A vigil was held in honor of a woman who was followed into her New York City apartment and stabbed to death in one of the latest attacks against people of Asian descent.
Mourners and city leaders gathered in Chinatown on Monday morning to pay tribute to Christina Yuna Lee, a 35-year-old Korean-American creative producer.
Lee was killed early Sunday after chilling surveillance video showed a man, identified as 25-year-old Assamad Nash, following her into her building on Chrystie Street.
She was later found dead in her bathtub “bleeding from multiple wounds to the body” after a neighbor heard her screams and called 911.
Police said Mr Nash tried to escape out of a back window but ended up hiding under a bed, where he was discovered and arrested. He had cuts and lacerations and was taken to Bellevue Hospital.
Justin Yu, president of the Chinese Consolidated Benevolent Association, spoke at Monday’s vigil and asserted that Lee was targeted because of her race.
“She has done nothing wrong. Only mistake she made, was to move to New York City… but our city allowed her life to be taken away by violence, ”he said, according to CBS2. “Crime has no consequence in this city.”
“Today, we are mourning, we are crying, we are trembling in fear. We are terrified. Do something New York City!”
Jacky Wong, a member of Concerned Citizens of East Broadway, told the vigil: “I don’t want to jump to the conclusion that Christina is also a victim of hate crime because it’s still pending, the investigation.
“But this is another Asian American who was brutally attacked and what’s worse is that she was killed in her own apartment. It just shatters our community.
“The list is getting longer and longer. We can’t see an end.”
The owner of the building, Brian Chin, described Lee as “such a sweet girl” who had moved into her sixth floor apartment less than a year ago from New Jersey.
“She was a wonderful soul, a wonderful person. She had the entire rest of her life de ella ahead of her, ”Mr Chin told NBC New York.
He described how the suspect followed Lee into the apartment block without her realizing.
“She opened the door and he just slipped in right behind her. She never even knew he was there,” he said. “She ella walked up six flights of stairs and this man mercilessly stalked her.”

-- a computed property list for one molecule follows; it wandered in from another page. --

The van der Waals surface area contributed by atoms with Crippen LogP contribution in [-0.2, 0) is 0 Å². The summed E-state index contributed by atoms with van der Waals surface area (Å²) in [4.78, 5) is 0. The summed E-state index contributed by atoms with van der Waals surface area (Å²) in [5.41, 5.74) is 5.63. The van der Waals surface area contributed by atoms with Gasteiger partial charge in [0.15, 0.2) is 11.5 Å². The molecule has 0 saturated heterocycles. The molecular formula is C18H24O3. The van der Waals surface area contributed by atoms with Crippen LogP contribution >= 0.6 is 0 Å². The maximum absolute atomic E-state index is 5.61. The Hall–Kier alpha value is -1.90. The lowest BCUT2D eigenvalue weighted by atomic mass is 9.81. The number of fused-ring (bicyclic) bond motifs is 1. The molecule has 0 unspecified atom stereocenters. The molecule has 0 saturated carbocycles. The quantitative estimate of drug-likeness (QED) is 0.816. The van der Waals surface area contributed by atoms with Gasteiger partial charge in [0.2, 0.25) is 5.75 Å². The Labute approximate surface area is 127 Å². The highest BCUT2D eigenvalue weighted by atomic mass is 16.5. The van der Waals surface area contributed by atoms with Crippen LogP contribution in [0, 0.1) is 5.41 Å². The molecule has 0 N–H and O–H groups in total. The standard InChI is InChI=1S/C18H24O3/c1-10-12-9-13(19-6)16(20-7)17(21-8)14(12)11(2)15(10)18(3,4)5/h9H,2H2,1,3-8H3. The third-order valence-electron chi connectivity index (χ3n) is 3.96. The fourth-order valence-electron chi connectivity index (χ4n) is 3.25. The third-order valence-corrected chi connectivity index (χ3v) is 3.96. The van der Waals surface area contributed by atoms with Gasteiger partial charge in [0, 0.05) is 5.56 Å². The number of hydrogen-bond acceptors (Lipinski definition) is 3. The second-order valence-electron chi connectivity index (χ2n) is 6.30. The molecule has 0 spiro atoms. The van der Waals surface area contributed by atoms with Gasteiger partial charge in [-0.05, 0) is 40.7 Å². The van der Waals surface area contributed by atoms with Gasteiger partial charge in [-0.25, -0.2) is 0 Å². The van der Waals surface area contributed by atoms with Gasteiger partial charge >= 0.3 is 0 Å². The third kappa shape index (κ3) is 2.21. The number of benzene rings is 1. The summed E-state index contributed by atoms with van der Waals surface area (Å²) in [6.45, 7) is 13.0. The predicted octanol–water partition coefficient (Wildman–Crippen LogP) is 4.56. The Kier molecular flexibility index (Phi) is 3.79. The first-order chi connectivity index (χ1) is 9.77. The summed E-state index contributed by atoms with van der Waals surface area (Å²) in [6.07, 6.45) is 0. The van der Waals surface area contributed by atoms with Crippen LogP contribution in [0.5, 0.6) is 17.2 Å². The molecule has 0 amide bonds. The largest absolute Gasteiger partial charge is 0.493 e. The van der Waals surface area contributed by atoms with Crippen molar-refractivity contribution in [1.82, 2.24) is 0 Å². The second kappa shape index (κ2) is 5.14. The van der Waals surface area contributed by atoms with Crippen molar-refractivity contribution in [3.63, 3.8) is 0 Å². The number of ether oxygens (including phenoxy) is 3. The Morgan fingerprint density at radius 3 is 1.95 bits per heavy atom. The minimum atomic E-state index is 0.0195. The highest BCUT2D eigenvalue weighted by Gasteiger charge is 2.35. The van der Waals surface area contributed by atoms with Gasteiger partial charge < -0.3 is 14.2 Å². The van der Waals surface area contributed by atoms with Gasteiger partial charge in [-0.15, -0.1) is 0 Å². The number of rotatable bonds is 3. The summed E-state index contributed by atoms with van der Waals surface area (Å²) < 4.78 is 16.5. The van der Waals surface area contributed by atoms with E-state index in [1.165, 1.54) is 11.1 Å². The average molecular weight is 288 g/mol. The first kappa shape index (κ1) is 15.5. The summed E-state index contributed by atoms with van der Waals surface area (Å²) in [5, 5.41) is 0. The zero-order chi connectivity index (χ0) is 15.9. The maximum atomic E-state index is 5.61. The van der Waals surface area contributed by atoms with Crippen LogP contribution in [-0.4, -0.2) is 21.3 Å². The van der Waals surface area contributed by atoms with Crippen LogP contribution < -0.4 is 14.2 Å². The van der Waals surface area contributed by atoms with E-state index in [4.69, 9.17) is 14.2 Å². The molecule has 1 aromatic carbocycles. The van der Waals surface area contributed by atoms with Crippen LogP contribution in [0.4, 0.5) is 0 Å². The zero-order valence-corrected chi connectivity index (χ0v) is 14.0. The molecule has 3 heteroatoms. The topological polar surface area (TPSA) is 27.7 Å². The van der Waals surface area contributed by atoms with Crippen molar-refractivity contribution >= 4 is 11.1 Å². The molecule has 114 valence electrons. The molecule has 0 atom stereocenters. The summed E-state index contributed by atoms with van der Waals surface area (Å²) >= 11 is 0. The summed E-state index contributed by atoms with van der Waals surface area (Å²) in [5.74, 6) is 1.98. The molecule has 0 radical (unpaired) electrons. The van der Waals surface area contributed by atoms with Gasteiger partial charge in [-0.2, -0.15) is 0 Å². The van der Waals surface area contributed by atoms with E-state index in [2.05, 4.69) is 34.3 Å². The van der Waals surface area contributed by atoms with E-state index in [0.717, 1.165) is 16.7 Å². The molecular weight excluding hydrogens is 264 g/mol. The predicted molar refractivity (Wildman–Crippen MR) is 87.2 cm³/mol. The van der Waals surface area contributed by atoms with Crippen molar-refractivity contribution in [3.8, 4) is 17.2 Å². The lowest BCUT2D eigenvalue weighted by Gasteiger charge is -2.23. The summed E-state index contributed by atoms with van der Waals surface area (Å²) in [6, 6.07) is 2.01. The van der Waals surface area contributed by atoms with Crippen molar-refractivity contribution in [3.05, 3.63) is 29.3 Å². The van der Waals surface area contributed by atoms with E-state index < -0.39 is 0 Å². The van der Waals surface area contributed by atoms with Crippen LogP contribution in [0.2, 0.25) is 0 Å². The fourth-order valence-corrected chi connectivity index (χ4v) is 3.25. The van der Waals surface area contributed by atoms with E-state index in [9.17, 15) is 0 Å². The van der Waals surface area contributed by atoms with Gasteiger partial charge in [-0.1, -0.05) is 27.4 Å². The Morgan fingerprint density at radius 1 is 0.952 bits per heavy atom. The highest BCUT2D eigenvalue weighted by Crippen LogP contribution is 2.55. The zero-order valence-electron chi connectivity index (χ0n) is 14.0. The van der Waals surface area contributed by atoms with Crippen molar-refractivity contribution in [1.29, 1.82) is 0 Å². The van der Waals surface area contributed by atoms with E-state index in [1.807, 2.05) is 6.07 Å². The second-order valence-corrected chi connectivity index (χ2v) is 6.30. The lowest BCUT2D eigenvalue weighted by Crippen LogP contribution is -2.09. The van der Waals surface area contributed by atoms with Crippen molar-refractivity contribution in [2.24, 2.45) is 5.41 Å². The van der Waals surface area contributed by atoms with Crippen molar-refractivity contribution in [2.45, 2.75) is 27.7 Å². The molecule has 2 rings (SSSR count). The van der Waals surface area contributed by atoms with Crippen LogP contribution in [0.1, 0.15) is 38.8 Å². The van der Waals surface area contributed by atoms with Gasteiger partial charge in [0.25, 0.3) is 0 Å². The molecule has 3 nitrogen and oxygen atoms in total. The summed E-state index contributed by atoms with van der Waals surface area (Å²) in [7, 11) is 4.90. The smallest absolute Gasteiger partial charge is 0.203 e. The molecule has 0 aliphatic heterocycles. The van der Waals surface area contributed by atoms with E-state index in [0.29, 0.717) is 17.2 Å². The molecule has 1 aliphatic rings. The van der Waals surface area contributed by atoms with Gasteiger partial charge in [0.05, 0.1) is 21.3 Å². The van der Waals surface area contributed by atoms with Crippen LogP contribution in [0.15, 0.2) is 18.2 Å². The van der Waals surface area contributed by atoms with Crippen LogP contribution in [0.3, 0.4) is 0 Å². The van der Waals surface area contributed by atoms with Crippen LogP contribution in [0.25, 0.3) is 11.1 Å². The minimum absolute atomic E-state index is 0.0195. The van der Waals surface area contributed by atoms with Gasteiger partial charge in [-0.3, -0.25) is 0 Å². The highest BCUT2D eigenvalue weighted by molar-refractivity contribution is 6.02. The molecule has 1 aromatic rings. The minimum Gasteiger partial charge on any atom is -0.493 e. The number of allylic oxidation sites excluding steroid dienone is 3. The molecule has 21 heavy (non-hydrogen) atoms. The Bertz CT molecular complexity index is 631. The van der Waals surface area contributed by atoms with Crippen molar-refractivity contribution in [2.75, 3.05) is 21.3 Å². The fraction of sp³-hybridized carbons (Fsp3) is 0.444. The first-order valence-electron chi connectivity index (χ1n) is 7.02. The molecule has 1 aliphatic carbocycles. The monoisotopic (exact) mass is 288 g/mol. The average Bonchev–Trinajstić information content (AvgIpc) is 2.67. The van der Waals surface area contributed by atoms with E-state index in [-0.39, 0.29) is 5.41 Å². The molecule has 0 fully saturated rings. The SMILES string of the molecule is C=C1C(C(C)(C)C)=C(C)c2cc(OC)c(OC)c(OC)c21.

Mr Chin called on New York officials to take action to stop others falling victim to “avoidable” attacks.
“This is about the community and our elected officials need to do something much different because this is all avoidable,” he said.
At the time of her death, Lee was employed as a senior creative producer at Splice, a digital music platform.
The police said Lee does not seem to have any prior connection with the accused who has a history of violent attacks, including punching a senior citizen over a minor argument.
He is expected to be arraigned on murder charges on Monday.
While the police have refrained from calling the incident a hate crime, the tragic murder is one of the latest incidents of attacks against Asians in New York City.
Mayor Eric Adams condemned the stabbing in a statement, saying: “We stand with our Asian community today.
“While the suspect who committed this heinous act is now in custody, the conditions that created him remain. The mission of this administration is clear: We won’t let this violence go unchecked.”
Governor Kathy Hochul addressed the murder on Twitter, saying she was “mourning this tragic & heartbreaking loss of life”.
“We have seen far too many acts of violence against AAPI [Asian American Pacific Islander] New Yorkers in recent months. We must make sure every community is safe in our state,” she wrote.
“I join New Yorkers standing together in support of our AAPI friends & neighbors.”
Leaders of Asian American descent also met on Sunday with Manhattan borough president Mark Levine.
“We are demanding action. Our broken mental health system must be fixed. We have to address the real fear in Chinatown and beyond,” Mr Levine tweeted.
State Assemblywoman Yuk-Line Niou called the killing “so thick and so horrible and so cruel.”